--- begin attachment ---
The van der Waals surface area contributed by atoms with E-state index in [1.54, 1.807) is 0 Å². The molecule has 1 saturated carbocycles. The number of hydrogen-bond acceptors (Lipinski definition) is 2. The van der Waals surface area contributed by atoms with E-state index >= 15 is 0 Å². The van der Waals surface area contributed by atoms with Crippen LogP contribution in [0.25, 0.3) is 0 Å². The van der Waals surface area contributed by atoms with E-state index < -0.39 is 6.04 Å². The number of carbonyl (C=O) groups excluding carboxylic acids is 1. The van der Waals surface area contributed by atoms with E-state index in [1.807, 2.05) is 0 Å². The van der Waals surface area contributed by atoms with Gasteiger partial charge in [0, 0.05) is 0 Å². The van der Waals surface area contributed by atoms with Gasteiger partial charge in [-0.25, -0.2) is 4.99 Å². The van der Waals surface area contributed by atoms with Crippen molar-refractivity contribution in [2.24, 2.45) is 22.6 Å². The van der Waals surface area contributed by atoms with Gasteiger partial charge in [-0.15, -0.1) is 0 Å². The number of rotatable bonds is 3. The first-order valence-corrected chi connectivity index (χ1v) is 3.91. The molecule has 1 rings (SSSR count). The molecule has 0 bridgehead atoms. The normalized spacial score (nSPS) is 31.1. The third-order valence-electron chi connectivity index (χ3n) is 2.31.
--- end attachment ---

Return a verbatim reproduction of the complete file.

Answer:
The van der Waals surface area contributed by atoms with E-state index in [1.54, 1.807) is 0 Å². The molecule has 1 saturated carbocycles. The number of hydrogen-bond acceptors (Lipinski definition) is 2. The van der Waals surface area contributed by atoms with E-state index >= 15 is 0 Å². The van der Waals surface area contributed by atoms with Crippen LogP contribution in [0.25, 0.3) is 0 Å². The van der Waals surface area contributed by atoms with E-state index < -0.39 is 6.04 Å². The number of carbonyl (C=O) groups excluding carboxylic acids is 1. The van der Waals surface area contributed by atoms with E-state index in [1.807, 2.05) is 0 Å². The van der Waals surface area contributed by atoms with Gasteiger partial charge in [0, 0.05) is 0 Å². The van der Waals surface area contributed by atoms with Gasteiger partial charge in [-0.25, -0.2) is 4.99 Å². The van der Waals surface area contributed by atoms with Crippen molar-refractivity contribution in [2.24, 2.45) is 22.6 Å². The van der Waals surface area contributed by atoms with Gasteiger partial charge in [-0.15, -0.1) is 0 Å². The number of rotatable bonds is 3. The first-order valence-corrected chi connectivity index (χ1v) is 3.91. The molecule has 1 rings (SSSR count). The molecule has 0 bridgehead atoms. The normalized spacial score (nSPS) is 31.1. The third-order valence-electron chi connectivity index (χ3n) is 2.31.